Nancy Rebalreceived her BA from American University in Washington DC, studied design at the Art Center College of Design in Pasadena, CA and earned a MA and MFA from the University of Dallas. She was granted a residency at RockyMountain Women’s Institute and two from Vermont Studio Center. She is a co-creator of the interactive public art- workSTATIONS: creating the Collective Voice of Forgiveness which has traveled through the US, Ireland and Africa. NancyRebal’s artist-career spans over forty-five years in a wide variety of ap- plications. She spent years managing a design studio in Los Angeles after a stint as a graphic de- signer for The Hollywood Reporter. When she moved to Denver, she returned to painting and was represented by Kyle Belding Gallery and taught art at the University of Colorado. After moving to Texas she was represented by Edith Baker Gallery then Craighead Green Gallery. She resigned from galleryrepresentation in 2007. She taught art at the University of Dallas. Since 1995 she has painted major crucifixes, stations of the cross and shrines for Catholic churches, also designing numerous stained-glass programs for Foster-Stained Glass of Bryan, Texas. Rebal is a founding artist of Corsicana Artist & Writer Residency. Painting and sculpture are now herprimary concerns. She works in a 5000 sq.ft. studio, originally the 1924 L T Davis grocery store, across the street from the100W building of the Corsicana Residency. Recently, she became business partners with Jean Searcy in co-foundingArtTown Corsicana, LLC, restoring historic buildings in Corsicana to be used as studio spaces for visiting artists and writers. She lives in both Corsicana and Dallas with her husband David Searcy.

Karen Minzer (aka with an X) is a beat up beat down phoenixed neo beat still tripping poet performer and recent humanities abd phd primarily mentored by the great Fred Curchack, Dr. Shilyh Warren and Dr. Kimberly Hill at University of Texas at Dallas, where she also enjoys the privilege of teaching rhetoric and u.s. history. She has six chapbooks of poetry–all published by either historic Paris Records label or the legendary Roxy and Judy Gordon’s Wowapi. She’s included in Christopher Carmona and Chuck Taylor’s edited anthology, Beatest State in the Union and holds an MFA in Creative Writing from Naropa University where in the ’70s she began a long-term mentorship with Allen Ginsberg. Mairead Case was influential and integral to the more recent Naropa certification adventure. Minzer’s most recent manuscript resides in the Allen Ginsberg Library. Subsequently, Joe Milazzo recently lent a helping hand to re-sequence the pieces. Since then, it’s been kind of dead in the water publishing-wise due to the time-consuming rigors of doctoral process. But an excerpt appears in a cool lit mag, Entropy: “What Kind of Person—A Playlist.” The full manuscript has the same title and can be described as a sui generis collection of subjective, sometimes gossipy biographical sketches, essays and a few contemplative poems mostly influenced by Sei Shonagon, Michel de Montaigne, and Harry Matthews—and beat confessional tendencies. Minzer has worn many hats for WordSpace—as producer and performer in multiply-staged iterations of Dharma Broads; assisting Robert Trammell and later Ben Fountain as a series coordinator and event dishwasher—evolving into a nine-year tenure as director of this awesome literary organization started by The Trammells and Jerry Kelley–and pushed through by other brilliant and talented writers and thinkers. You should check out the list of former WordSpace board members on the website to get an idea of the history of influences on WordSpace. Minzer is currently compiling a creative nonfiction storytelling project of Dallas lit arts comprising oral interviews and gossip, archival research, and Dallas socio/political history.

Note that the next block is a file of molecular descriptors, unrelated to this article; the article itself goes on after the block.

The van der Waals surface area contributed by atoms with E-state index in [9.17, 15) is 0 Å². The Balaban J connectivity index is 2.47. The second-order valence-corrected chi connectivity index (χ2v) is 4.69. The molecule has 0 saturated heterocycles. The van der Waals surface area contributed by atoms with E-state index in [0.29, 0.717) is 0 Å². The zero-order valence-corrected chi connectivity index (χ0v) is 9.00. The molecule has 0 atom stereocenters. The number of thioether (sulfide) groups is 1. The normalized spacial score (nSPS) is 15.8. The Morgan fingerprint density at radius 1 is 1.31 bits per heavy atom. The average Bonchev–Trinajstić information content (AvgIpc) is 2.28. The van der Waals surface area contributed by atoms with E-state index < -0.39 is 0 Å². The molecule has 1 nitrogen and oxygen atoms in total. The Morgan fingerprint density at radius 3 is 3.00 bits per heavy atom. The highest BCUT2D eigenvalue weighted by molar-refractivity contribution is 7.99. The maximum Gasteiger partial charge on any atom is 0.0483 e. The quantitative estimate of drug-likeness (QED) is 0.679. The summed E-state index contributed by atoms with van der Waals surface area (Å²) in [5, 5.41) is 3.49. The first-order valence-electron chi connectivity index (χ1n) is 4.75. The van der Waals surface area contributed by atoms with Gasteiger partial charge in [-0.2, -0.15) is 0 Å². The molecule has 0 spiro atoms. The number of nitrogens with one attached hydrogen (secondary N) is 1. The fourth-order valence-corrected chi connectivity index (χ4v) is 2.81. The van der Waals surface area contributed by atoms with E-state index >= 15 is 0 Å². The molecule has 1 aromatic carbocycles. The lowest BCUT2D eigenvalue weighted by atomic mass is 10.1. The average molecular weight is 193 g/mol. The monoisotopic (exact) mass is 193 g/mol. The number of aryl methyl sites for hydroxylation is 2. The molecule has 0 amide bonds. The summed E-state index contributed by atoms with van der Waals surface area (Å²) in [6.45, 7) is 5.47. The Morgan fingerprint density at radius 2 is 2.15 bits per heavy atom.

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Sophia Dembling | Debbie Scally

When and Where: 2-4 pm |Saturday, July 16 | Lucky Dog Books (East Dallas)

Sophia Dembling is author of The Introvert’s Way: Living a Quiet Life in a Noisy Worldand Introverts in Love: The Quiet Way to Happily Ever After. Sophia also is the author of 100 Places in the USA Every Woman Must GoThe Yankee Chick’s Survival Guide to Texas and co-author ofThe Making of Dr. Phil: The Straight-Talking True Story of Everyone’s Favorite Therapist and I Can Still Laugh: Stories of Inspiration and Hope from Individuals Living with Alzheimer’s.Her essays and articles have appeared in newspapers and magazines nationwide, including regularly penned articles in Psychology Today.She is a native of New York City who transplanted to Dallas to work as a staff writer for the Dallas Morning News. She is widely traveled and was married for thirty years to Dallas musician Tom Battles, who passed away in 2020. She is a political activist and focuses much energy on voter registration and women’s rights, placing herself in active protests and support of political candidates that advocate on behalf of equal rights. www.sophisdembling.com